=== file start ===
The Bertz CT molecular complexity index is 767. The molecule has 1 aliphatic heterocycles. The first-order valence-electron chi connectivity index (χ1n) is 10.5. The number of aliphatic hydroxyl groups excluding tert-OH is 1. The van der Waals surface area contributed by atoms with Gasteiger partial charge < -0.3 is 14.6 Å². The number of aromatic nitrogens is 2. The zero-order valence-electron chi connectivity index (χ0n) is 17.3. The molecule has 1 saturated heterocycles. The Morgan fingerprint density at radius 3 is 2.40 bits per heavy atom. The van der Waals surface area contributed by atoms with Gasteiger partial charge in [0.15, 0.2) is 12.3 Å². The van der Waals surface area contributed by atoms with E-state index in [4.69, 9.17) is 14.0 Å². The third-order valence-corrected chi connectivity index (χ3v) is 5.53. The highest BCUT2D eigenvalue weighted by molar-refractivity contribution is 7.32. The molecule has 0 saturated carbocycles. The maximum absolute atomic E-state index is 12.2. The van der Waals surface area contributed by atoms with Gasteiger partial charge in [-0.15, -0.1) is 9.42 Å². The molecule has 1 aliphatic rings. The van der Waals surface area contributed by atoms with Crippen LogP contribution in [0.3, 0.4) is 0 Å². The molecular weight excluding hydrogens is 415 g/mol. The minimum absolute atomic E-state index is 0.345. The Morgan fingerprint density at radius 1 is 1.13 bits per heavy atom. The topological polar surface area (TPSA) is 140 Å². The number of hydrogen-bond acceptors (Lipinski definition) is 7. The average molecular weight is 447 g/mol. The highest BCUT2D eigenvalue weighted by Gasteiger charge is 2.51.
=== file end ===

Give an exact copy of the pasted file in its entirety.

The Bertz CT molecular complexity index is 767. The molecule has 1 aliphatic heterocycles. The first-order valence-electron chi connectivity index (χ1n) is 10.5. The number of aliphatic hydroxyl groups excluding tert-OH is 1. The van der Waals surface area contributed by atoms with Gasteiger partial charge < -0.3 is 14.6 Å². The number of aromatic nitrogens is 2. The zero-order valence-electron chi connectivity index (χ0n) is 17.3. The molecule has 1 saturated heterocycles. The Morgan fingerprint density at radius 3 is 2.40 bits per heavy atom. The van der Waals surface area contributed by atoms with Gasteiger partial charge in [0.15, 0.2) is 12.3 Å². The van der Waals surface area contributed by atoms with E-state index in [4.69, 9.17) is 14.0 Å². The third-order valence-corrected chi connectivity index (χ3v) is 5.53. The highest BCUT2D eigenvalue weighted by molar-refractivity contribution is 7.32. The molecule has 0 saturated carbocycles. The maximum absolute atomic E-state index is 12.2. The van der Waals surface area contributed by atoms with Gasteiger partial charge in [-0.15, -0.1) is 9.42 Å². The molecule has 1 aliphatic rings. The van der Waals surface area contributed by atoms with Crippen LogP contribution in [0.3, 0.4) is 0 Å². The molecular weight excluding hydrogens is 415 g/mol. The minimum absolute atomic E-state index is 0.345. The Morgan fingerprint density at radius 1 is 1.13 bits per heavy atom. The topological polar surface area (TPSA) is 140 Å². The number of hydrogen-bond acceptors (Lipinski definition) is 7. The average molecular weight is 447 g/mol. The highest BCUT2D eigenvalue weighted by Gasteiger charge is 2.51.